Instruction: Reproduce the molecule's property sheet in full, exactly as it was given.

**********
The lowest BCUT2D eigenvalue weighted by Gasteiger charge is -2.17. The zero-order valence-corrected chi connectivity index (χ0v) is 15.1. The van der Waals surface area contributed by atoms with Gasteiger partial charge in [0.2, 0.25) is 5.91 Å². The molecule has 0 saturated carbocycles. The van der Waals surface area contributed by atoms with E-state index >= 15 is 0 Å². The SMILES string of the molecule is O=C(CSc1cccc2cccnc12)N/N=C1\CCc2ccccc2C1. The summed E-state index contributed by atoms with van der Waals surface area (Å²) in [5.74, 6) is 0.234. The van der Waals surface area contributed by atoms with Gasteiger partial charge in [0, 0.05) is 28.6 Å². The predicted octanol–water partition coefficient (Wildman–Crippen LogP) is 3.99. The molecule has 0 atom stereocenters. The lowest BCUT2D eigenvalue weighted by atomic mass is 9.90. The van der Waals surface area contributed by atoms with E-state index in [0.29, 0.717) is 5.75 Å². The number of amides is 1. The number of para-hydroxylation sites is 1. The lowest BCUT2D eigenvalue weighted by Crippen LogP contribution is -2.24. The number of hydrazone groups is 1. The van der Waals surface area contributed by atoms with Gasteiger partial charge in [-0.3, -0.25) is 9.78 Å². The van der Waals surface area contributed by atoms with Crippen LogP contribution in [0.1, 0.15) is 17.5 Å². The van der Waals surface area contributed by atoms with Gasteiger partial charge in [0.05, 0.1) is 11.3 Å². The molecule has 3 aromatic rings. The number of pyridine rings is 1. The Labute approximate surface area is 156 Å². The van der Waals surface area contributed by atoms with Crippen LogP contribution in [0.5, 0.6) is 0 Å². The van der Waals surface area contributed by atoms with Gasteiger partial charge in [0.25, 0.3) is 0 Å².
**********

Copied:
The lowest BCUT2D eigenvalue weighted by Gasteiger charge is -2.17. The zero-order valence-corrected chi connectivity index (χ0v) is 15.1. The van der Waals surface area contributed by atoms with Gasteiger partial charge in [0.2, 0.25) is 5.91 Å². The molecule has 0 saturated carbocycles. The van der Waals surface area contributed by atoms with E-state index >= 15 is 0 Å². The SMILES string of the molecule is O=C(CSc1cccc2cccnc12)N/N=C1\CCc2ccccc2C1. The summed E-state index contributed by atoms with van der Waals surface area (Å²) in [5.74, 6) is 0.234. The van der Waals surface area contributed by atoms with Gasteiger partial charge in [0, 0.05) is 28.6 Å². The predicted octanol–water partition coefficient (Wildman–Crippen LogP) is 3.99. The molecule has 0 atom stereocenters. The lowest BCUT2D eigenvalue weighted by atomic mass is 9.90. The van der Waals surface area contributed by atoms with E-state index in [0.29, 0.717) is 5.75 Å². The number of amides is 1. The number of para-hydroxylation sites is 1. The lowest BCUT2D eigenvalue weighted by Crippen LogP contribution is -2.24. The number of hydrazone groups is 1. The van der Waals surface area contributed by atoms with Gasteiger partial charge in [-0.3, -0.25) is 9.78 Å². The van der Waals surface area contributed by atoms with Crippen LogP contribution in [0.1, 0.15) is 17.5 Å². The van der Waals surface area contributed by atoms with Gasteiger partial charge in [0.05, 0.1) is 11.3 Å². The molecule has 3 aromatic rings. The number of pyridine rings is 1. The Labute approximate surface area is 156 Å². The van der Waals surface area contributed by atoms with Crippen LogP contribution in [0.5, 0.6) is 0 Å². The van der Waals surface area contributed by atoms with Gasteiger partial charge in [0.25, 0.3) is 0 Å².